It’s safe to say that no-one had foreseen the curveball that 2020 has thrown at us.
Every business has had to adapt in some way to survive, so don’t get caught behind.
Whether you’re an early shopper or last minute dot com (like me) then you’re going to be shopping a little differently this year.
Whilst COVID-19 has drastically spiked online sales and will likely continue the trend of online shopping going into 2021 and beyond. If you’re not prepared, then you could land yourself in serious trouble.
Now is your last chance to prepare yourself for the start of your virtual Christmas and I’ve included 5 ways that you can ensure you’re ready for the biggest year of digital sales.
Why is it important to prepare?
With many stores closed during the run-up to Christmas, people are less likely to make a trip out to get their purchases. They will instead do the vast majority of their shopping from the comfort of their own home.
If your website is not prepared, easy to use or slow, you might be turning away business before they’ve even given you a chance.
How to prepare your online business for a COVID-19 Christmas
1. Make sure you’re using top of the range hosting
The difference between budget hosting and top of the range hosting can make a huge difference! Budget hosting can plague your website with slow load speeds, as well as low bandwidth and low memory which means that your website can only support a small handful of customers at a time. Even with a well-optimised website, you will still experience slow speeds if you opt for a budget host.
You may be considering switching hosting, and you can work with companies that help to migrate all of your website data over seamlessly with little to zero downtime.
2. Speed tests and optimise performance
The reasons why Amazon are such a big player in the market is due to convenience and simplicity. If you want to find something on Amazon, it feels second nature to do so. Your website should use these core principles to be successful.
Speed is so important so making sure you have a good quality host as well as a highly optimised website is vital. There are a wide range of tools that can help you identify areas of improvement for your website such as PageSpeed Insight. You can view everything at a glance and it will give you a few tips and tricks to better optimise your website.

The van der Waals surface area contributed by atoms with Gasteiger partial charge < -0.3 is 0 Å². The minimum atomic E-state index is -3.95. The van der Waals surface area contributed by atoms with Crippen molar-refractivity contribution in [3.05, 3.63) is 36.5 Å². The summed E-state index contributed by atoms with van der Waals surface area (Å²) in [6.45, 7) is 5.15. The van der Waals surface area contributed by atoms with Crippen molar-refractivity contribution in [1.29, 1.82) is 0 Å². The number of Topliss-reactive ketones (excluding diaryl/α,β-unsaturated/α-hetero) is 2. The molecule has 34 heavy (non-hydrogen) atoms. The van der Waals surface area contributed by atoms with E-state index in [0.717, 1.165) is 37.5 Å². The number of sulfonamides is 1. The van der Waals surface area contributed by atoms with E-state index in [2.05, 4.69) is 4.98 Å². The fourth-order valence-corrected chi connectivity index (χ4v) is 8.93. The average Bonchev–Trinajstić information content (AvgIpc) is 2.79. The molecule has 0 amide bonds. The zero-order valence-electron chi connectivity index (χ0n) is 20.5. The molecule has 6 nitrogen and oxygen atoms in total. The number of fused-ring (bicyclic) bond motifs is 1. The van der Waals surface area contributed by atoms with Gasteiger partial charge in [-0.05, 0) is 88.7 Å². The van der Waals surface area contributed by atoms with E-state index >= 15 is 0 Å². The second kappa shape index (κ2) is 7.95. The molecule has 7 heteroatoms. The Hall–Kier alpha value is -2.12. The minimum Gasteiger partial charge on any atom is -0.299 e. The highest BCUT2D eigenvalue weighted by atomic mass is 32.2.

3. Include more payment options
Your customers are looking for different ways of paying. Some people prefer the convenience and security of Paypal, whilst others prefer traditional transactions such as credit/debit cards.
A fairly new contender to the scene is Klarna and ClearPay. These new payment methods offer a buy now pay later option or further credit options to pay over 3 months. Convenient and affordable.
Often, checkouts are neglected in the build process. Having a bad checkout experience is like having a rude checkout assistant – except the customer can back out of their transaction at any point.
4. Sales & promotion tools
Online retail can be a cut-throat industry.
To be successful, standing out from the crowd is a must.
You can have a beautiful website, with an amazing user experience, but if no one can find your website, you’ll get no sales.
Make sure you have the right marketing strategy set up, as well as any sales tools that can help you build brand loyalty or repeat business in the future.
For example having points and rewards for each purchase, a referral system that offers a discount if you refer a friend. As well as setting up abandoned cart messages which entices customers who were almost ready to make a purchase back to your website, to complete their transaction
5. Set up analytics
One of the most valuable resources you can have is data. Having customer data unlocks a world of opportunity and insight into your customer’s behaviours and actions.
From the data, you can make well-informed decisions to help the overall experience of your website.
One of the best free tools out there is Google Analytics this is essential to all online business owners.
Also, another great tool is HotJar, this allows you to track user behaviour and record screen actions as well as creating heatmaps to where your customers could be dropping off.